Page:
Failure is an inevitable risk in every business venture. Capital markets are especially susceptible to risks that can have a long-term financial impact on investment firms and the companies in their portfolios. The magnitude and relevance of this impact are decided by how well a firm can anticipate and mitigate investment risks by staying on top of global market trends. An important part of risk mitigation is having pre-defined risk management measures in place. But how does one come up with such measures? Is there a standard course of action that a VC firm should follow in case of risk exposure?
Not quite! Every VC is susceptible to unique investment risks that depend on its portfolio, risk appetite, and investment philosophy, among other things. The key here is to use accumulated data to spot trends and actively determine the pain points in your investment philosophy. Analyzing your previous deals can help you uncover the areas of vulnerability in your investment strategy and proactively fill these gaps by enforcing corrective measures.
Return on failure (ROF)
A Harvard Business Review article titled Increase Your Return on Failure explores the fascinating concept of ROF, which can help VC firms cope with mistakes better and actively learn from them. The article critiques the ‘risk-averse’ nature of most VC operations and deems it an obstacle to innovation. To combat this problem, VCs can look to actively learn from their failures by treating them as opportunities for generating valuable investment insights. In this concept, Return On Failure would be a ratio where the numerator is the estimated value of the insights and assets a VC ‘gains’ from the failure and the denominator would be the net value of all assets invested in the process. Optimizing this ratio can allow VCs to derive value from failures and counterbalance the losses incurred due to them.
One way of optimizing the ROF on an opportunity can be to minimize the number of assets invested in it. VCs often tend to pass on high-risk investment opportunities to avoid possible losses. However, this practice goes against the philosophy that failure is an inevitable part of running a VC firm. Instead, firms can look to derive a high ROF on these opportunities by controlling how much time and money is spent on them. Let’s understand this better with the help of an example.
Let’s imagine a VC firm comes across a fintech startup called X which has a credible organizational and financial structure in place. However, global trends suggest that fintech companies could soon face financial troubles which could last at least four to five quarters. While it would be an instinctive move to pass on the investment opportunity, the VC firm decides to use the global financial climate to its advantage. The firm negotiates a higher equity share in X for a much lower-than-expected price citing high investment risks. This allows the firm to successfully add a credible fintech startup to its portfolio and learn more about the financial and organizational challenges involved. VCs can then use this opportunity to draw valuable, data-driven insights and use them across future fintech investments. In this scenario, an increased investment risk allows VCs to acquire a high-value startup for a much lower-than-expected price, boosting the ROF generated by the deal.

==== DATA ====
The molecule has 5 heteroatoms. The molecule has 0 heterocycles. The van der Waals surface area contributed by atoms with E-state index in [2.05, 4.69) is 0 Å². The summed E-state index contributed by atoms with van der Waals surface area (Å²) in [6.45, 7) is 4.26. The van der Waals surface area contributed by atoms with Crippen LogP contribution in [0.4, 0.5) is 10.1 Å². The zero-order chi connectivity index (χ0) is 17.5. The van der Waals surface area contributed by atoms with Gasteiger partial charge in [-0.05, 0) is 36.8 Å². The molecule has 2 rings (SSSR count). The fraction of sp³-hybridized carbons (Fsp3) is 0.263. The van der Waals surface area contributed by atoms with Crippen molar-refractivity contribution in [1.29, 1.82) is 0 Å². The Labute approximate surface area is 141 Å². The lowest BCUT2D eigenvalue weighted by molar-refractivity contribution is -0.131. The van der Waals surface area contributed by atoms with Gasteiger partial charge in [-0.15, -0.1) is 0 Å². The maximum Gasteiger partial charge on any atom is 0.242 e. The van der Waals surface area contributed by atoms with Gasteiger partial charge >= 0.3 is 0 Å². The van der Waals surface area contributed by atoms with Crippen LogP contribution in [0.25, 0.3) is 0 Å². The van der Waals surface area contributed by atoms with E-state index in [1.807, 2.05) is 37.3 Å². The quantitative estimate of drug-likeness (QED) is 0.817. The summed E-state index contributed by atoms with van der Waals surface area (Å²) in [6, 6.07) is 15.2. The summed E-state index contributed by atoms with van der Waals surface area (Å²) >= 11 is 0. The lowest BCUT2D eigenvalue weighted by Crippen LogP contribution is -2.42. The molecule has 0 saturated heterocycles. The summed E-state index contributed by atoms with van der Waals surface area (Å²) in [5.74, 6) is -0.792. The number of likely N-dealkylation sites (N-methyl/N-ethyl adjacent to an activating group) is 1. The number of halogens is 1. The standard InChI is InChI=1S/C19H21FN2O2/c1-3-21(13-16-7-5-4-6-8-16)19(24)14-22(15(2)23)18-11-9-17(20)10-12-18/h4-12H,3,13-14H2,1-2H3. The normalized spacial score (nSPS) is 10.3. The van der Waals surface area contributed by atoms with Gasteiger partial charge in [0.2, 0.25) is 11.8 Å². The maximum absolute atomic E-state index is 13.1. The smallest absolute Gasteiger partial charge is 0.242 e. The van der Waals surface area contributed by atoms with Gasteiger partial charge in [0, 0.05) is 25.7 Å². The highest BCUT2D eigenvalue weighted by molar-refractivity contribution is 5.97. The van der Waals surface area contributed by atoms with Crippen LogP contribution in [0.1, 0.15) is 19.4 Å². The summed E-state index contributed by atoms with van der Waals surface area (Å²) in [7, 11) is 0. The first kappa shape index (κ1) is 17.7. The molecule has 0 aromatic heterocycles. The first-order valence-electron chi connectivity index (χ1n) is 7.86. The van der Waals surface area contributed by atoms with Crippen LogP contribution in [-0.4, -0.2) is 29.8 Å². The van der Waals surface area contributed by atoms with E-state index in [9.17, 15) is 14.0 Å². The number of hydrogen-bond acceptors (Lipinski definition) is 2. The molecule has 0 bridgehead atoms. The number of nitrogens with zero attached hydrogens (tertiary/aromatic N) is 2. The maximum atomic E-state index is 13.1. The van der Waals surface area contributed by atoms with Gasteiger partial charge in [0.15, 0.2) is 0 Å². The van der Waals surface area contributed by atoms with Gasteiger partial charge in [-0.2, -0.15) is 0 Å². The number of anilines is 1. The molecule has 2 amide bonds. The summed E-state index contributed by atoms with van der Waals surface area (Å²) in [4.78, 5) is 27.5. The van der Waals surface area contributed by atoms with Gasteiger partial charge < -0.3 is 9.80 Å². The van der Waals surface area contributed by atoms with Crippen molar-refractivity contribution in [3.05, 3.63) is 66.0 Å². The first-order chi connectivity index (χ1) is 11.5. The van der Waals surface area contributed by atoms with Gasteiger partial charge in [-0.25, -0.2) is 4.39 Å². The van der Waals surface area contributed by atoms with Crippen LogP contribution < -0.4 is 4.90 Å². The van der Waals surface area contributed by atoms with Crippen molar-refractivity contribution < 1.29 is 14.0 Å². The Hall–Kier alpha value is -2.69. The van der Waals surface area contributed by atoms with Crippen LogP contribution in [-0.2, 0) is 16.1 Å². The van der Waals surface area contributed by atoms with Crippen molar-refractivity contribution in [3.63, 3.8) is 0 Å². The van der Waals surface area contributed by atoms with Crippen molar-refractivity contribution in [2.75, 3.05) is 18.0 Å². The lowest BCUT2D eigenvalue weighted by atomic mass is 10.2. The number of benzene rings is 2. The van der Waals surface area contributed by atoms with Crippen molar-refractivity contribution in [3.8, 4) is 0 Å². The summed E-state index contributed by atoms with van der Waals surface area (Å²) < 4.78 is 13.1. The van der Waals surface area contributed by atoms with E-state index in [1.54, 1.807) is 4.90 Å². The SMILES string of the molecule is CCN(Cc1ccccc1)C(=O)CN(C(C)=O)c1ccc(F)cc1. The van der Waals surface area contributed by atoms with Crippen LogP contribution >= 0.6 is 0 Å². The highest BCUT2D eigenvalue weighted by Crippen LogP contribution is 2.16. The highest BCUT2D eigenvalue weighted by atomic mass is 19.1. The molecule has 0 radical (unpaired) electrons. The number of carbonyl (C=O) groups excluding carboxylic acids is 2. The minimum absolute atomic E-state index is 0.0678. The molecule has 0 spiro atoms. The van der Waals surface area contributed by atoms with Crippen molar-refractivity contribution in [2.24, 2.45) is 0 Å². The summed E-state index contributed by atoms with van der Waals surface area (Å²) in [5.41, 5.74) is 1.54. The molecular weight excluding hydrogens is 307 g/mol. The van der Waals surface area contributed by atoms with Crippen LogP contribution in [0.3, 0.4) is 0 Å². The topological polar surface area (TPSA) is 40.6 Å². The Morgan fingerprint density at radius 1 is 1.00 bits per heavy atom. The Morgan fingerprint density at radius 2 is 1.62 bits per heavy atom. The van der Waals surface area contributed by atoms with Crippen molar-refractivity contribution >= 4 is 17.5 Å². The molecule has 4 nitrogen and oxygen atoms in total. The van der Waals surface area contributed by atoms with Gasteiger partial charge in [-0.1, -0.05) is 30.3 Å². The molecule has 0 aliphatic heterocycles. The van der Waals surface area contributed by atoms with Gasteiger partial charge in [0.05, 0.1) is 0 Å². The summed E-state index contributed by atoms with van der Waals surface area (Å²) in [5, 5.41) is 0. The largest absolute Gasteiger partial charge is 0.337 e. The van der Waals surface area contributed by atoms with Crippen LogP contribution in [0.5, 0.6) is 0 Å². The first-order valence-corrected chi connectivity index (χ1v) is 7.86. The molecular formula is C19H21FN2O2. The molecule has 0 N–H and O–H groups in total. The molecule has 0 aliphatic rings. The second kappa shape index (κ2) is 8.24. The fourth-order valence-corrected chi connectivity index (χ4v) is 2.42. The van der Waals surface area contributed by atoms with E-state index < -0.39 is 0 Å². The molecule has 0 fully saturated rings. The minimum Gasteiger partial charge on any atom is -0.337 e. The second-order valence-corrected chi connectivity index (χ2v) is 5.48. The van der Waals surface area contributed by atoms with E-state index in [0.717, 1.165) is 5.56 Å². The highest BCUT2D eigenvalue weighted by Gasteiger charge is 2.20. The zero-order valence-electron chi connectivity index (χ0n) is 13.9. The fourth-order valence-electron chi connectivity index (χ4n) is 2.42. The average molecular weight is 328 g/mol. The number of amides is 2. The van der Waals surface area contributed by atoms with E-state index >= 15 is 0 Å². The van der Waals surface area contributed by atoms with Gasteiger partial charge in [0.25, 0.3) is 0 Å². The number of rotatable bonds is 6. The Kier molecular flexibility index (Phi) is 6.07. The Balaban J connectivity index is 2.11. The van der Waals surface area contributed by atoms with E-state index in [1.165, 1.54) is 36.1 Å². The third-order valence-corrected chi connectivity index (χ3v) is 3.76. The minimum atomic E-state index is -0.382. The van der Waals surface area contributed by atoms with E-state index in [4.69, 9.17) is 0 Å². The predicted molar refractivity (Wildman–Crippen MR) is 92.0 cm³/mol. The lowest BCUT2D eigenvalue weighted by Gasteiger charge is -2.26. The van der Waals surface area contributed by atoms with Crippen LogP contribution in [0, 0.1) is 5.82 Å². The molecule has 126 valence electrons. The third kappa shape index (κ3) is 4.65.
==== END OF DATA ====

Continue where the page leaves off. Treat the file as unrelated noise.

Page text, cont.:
Tips for effectively learning from past investment mistakes
Here are a few tips that can help VCs actively derive value and learn from investment debacles of the past.
Have dynamic data analysis processes in place
One of the most effective ways for VCs to learn from past investment mistakes is by analyzing historical data. Each lead that passes through a VC pipeline goes through several organizational processes like due diligence, screening, partner review, and ROI projections. All of these processes work in tandem as part of the VC’s decision-making process. If the investment fails to pay off, it can be difficult for the VC to figure out exactly where their decision-making went wrong. While it is necessary to have thorough investment processes in place to ensure appropriate risk mitigation, these complex processes can make it difficult for VCs to diagnose operational errors. Having dynamic data collection and analysis processes in place can help VCs analyze a deal at each step and find out exactly where they went wrong. They can then use this information to spot operational trends and take active measures to change them in due time. Data can be collected from a VC pipeline in the form of KPIs.